Lastly, it is important for couples to know that they are not in charge of “making” each other happy. You cannot physically make someone happy. You have to choose to be happy! You can change your behaviors and try to do everything right and that may still not make an impact on your partner, because they are unhappy. Each individual has to pursue their own happiness, and each has to lift the other up, to find that destination. Believing that it is someone else job to make you happy is a common misconception. This is not true at all. Every individual is responsible for their own pursuit of happiness. In a marriage, you should choose that journey of the pursuit of happiness alongside your partner.

Marriage Counseling Therapists at Gibson Counseling

Andrew Lipinski, LPC

Andrew Lipinski, LPC

Andrew’s Patient Portal
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Location: Cedar Park
Expertise:

  • CBT
  • Marriage Counseling
  • Life adjustment
  • Depression
  • Child and adolescent counseling
  • Anxiety
  • Anger
Suzanna Meyer, LPC

Suzanna Meyer, LPC

Suzanna’s Patient Portal
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Location: Cedar Park
Expertise:

  • CBT
  • Marriage Counseling
  • Life adjustment
  • Depression
  • Child and adolescent counseling
  • Anxiety
  • Anger
Cynthia Ince, LPC

Cynthia Ince, LPC

Cynthia’s Patient Portal
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Location: Cedar Park
Expertise:

  • CBT
  • Marriage Counseling
  • Life adjustment
  • Depression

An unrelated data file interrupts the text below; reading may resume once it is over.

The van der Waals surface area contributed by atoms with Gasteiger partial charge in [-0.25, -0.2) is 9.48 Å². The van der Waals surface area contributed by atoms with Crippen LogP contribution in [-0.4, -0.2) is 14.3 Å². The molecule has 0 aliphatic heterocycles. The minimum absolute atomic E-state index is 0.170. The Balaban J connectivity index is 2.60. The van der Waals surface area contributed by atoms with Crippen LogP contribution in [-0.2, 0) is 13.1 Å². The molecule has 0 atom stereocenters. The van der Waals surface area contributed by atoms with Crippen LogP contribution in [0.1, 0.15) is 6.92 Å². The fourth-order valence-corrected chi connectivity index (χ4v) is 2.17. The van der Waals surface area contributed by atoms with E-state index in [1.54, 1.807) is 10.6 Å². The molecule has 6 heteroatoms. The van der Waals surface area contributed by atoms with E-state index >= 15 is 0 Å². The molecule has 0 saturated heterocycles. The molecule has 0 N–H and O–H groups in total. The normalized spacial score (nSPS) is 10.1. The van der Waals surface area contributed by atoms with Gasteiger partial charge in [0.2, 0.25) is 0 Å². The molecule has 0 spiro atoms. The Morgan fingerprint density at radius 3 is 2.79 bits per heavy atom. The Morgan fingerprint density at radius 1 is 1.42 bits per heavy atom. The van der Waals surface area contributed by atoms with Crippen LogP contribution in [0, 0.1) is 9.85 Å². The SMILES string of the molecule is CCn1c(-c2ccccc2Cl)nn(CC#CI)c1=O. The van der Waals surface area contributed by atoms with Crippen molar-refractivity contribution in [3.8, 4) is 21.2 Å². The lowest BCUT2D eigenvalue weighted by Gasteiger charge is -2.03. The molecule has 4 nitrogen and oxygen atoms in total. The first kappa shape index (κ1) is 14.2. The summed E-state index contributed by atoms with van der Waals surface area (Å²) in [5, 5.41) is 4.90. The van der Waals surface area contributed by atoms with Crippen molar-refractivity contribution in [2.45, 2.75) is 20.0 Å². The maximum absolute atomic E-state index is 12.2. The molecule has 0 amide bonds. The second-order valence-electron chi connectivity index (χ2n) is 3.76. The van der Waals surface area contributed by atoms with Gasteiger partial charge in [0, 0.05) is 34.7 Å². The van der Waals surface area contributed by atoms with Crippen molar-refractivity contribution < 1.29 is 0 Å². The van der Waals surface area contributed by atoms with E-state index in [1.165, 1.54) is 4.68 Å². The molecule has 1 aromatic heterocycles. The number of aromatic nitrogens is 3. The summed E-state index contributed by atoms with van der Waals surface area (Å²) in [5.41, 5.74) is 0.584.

• Christian Counseling
  • Child and adolescent counseling
  • Anxiety
  • Anger
Danielle Linders, NCC, LPC, LCDC

Danielle Linders, NCC, LPC, LCDC

Danielle’s Patient Portal
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Location: Cedar Park
Expertise:

  • CBT
  • Marriage Counseling
  • Life adjustment
  • Depression
  • EMDR
  • Addiction
  • Child and adolescent counseling
  • Anxiety
  • Anger
Suzanne Bartholomew, LCSW

Suzanne Bartholomew, LCSW

Suzanne’s Patient Portal
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Location: Round Rock
Expertise:

  • CBT
  • Marriage Counseling
  • Life adjustment
  • Depression
  • EMDR
  • Addiction
  • Child and adolescent counseling
  • Anxiety
  • Anger
Mario J. Gonzalez, LPC

Mario J. Gonzalez, LPC

Mario’s Patient Portal
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Location: Round Rock
Expertise:

  • CBT
  • Marriage Counseling
  • Life adjustment
  • Depression
  • Addiction
  • Anxiety
  • Anger
Kathy Gissler, LPC

Kathy Gissler, LPC

Kathy’s Patient Portal
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Location: Round Rock
Expertise:

  • CBT
  • Marriage Counseling
  • Life adjustment
  • Depression
  • Christian Counseling
  • Anxiety
  • Anger
Hours
Mon By Appointment
Tue By Appointment
Wed By Appointment
Thu By Appointment
Fri By Appointment
Sat By Appointment
Sun Closed

2201 Double Creek Dr #1003, Round Rock, TX 78664, USA

2301 South Bagdad Road, Cedar Park, Texas 78613, United State

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2301 South Bagdad Road, Suite 404, Cedar Park, TX 78613
(512) 633-7839

2201 Double Creek Drive, Unit 1003, Round Rock, TX 78664
(512) 633-7839